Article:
Good news for marketers in search of the zeitgeist, those desperate men and women with one ear to the ground, one finger on the pulse and another wetted and held aloft. You can stand up, brush yourself down and put your fingers away. The choice is between two simple alternatives: either you follow the advice of The Grocer magazine or heed the words of President William Jefferson Clinton.
Speaking for myself, if asked to choose between the accumulated wisdom of a venerable trade paper of distinction and the home-spun homiletics of a vain and posturing windbag from Arkansas, I should have no difficulty in making up my mind. But I fear I am in a minority. To judge from the awe-struck reverence Clinton is accorded wherever he sets foot, there is no truth in his illustrious predecessor’s assertion that you cannot fool all of the people all of the time.
At any rate, the choice is this: either you follow the advice of The Grocer and attempt to recreate the tastes and enthusiasms of the 1970s or you listen to Clinton and tap into something called ubuntu. Choose the former and you will busy yourself re-inventing brands such as Cadbury’s Smash, Blue Nun and Brut aftershave, opt for the latter and you will profit from the fashion for feeling the pain of others. Nostalgia or neuralgia.
Heaven alone knows why anyone should want to hark back to the ’70s, a bleak decade when men wore their trousers flared and their hair long and women burnt their bras, but, as the Romans said, de gustibus non est disputandum, there’s no accounting for taste. Which brings us to the sick-making spectacle of Clinton addressing the collection of misfits, saddos and lunatics who comprise the Labour Party Conference (though in the interest of impartiality it ought to be added that the same can be said of those attending political party conferences of all hues).
Up he swaggered to the rostrum, his head wobbling from side to side in that “Hey, look at me ain’t I a piece of work?” gesture, and proceeded in husky, folksy tones to spout platitudinous drivel that washed over the delegates like a tide of comforting syrup. His message: society is important. Why? Because of ubuntu. Because of what? Ubuntu, it’s Bantu, a language spoken in South Africa and is related to a Zulu concept, “umuntu ngumuntu ngabantu”, meaning a person is only a person through his or her relationship to others.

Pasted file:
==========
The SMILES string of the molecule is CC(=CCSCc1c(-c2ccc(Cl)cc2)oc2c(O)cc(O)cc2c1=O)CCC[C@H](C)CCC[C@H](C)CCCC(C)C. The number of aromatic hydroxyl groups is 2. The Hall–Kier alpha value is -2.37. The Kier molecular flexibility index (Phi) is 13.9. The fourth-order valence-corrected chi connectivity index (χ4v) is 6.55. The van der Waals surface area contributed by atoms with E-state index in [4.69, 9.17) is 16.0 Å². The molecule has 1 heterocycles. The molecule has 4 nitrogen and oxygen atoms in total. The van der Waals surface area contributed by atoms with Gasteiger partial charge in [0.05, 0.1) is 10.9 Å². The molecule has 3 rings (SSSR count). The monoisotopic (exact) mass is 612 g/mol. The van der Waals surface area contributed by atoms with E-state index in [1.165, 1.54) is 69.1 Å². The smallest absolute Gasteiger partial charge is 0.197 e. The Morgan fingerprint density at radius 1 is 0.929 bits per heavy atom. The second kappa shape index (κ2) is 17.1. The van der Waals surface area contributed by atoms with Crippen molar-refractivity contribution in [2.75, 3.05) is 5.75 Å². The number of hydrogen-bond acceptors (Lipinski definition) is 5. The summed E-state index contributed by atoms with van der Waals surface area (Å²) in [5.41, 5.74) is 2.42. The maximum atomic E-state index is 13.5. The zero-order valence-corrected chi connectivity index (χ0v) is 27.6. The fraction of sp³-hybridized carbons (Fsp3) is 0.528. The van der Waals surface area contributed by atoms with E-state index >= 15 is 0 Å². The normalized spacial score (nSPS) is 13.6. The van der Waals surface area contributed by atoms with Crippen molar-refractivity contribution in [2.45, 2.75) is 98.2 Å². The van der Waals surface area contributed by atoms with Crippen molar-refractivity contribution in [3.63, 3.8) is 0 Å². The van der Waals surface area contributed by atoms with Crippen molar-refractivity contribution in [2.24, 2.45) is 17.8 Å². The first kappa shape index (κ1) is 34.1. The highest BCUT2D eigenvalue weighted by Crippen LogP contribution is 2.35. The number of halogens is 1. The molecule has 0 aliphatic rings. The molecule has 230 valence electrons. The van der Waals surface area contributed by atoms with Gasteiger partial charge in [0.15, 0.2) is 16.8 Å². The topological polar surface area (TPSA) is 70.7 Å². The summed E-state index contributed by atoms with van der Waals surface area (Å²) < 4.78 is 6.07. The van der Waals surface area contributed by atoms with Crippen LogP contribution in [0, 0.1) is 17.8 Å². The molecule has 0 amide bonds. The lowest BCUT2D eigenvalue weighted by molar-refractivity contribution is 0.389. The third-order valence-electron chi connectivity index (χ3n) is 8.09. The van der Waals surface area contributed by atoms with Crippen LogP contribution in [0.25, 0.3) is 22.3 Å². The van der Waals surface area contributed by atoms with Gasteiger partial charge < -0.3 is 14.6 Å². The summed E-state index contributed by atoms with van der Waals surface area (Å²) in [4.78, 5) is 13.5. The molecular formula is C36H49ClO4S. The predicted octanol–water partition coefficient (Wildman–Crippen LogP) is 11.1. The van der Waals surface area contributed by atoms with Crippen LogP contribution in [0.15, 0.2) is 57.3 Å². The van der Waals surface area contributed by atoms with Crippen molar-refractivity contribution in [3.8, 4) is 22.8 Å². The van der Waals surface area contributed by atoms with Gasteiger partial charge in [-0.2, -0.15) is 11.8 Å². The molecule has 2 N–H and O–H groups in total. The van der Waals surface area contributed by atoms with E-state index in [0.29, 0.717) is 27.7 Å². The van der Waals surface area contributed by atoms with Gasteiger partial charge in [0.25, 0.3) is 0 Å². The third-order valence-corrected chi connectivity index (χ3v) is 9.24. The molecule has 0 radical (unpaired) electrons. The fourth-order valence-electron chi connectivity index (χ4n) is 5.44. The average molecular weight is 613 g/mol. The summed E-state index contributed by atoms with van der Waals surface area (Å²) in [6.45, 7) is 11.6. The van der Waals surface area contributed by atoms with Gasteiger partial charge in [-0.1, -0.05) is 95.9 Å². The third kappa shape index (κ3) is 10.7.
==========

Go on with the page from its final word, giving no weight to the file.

“If we were the most beautiful, the most intelligent, the most wealthy, the most powerful person, and then found all of a sudden that we were alone on the planet, it wouldn’t amount to a hill of beans,” explained Clinton.
To liberal-left circles South Africa is what ancient Greece was to the neo-classical avatars of the Enlightenment; it is the fons et origo of wisdom. And Nelson Mandela is the modern Plato. The poor man must be wearied unto desperation by the never-ending line of grisly celebrities, political hacks and chancers who queue to be photographed in his saintly presence.
In the right-on world of Democrats and New Labourites, black Africa is blessed with the wisdom that comes of victimhood, and Western Civilisation, horribly white and middle class, is to be despised. Better forget, then, that more than 2,000 years ago Aristotle thought of ubuntu first. He wrote: “Man is essentially, or by nature, a ‘social animal’, that is to say, he cannot attain complete happiness except in social and political dependence on his fellow man. This is the starting point of political science.”
But who cares for the wisdom of some old Greek when we have Archbishop Desmond Tutu? In his book No Future Without Forgiveness he says: “Ubuntu is very difficult to render into a Western language. It is to say ‘My humanity is caught up, is inextricably bound up, in what is yours.’
Difficult? John Donne managed it: “No man is an island, entire of itself…any man’s death diminishes me because I am involved in mankind; and therefore never send to know for whom the bell tolls, it tolls for thee.”
Of course man is a social animal. We don’t need Bill Clinton to tell us that. Nor do we need a word from the bantu language.
In any case, it is one thing to be a social animal, quite another to be in the proximity of some other social animals. Imagine being in the company of Jonathan Ross, Edwina Currie, Esther Rantzen, Tony Robinson, Griff Rhys Jones or Anne Robinson. I’d rather have a plate of Cadbury’s Smash washed down with a carafe of Blue Nun.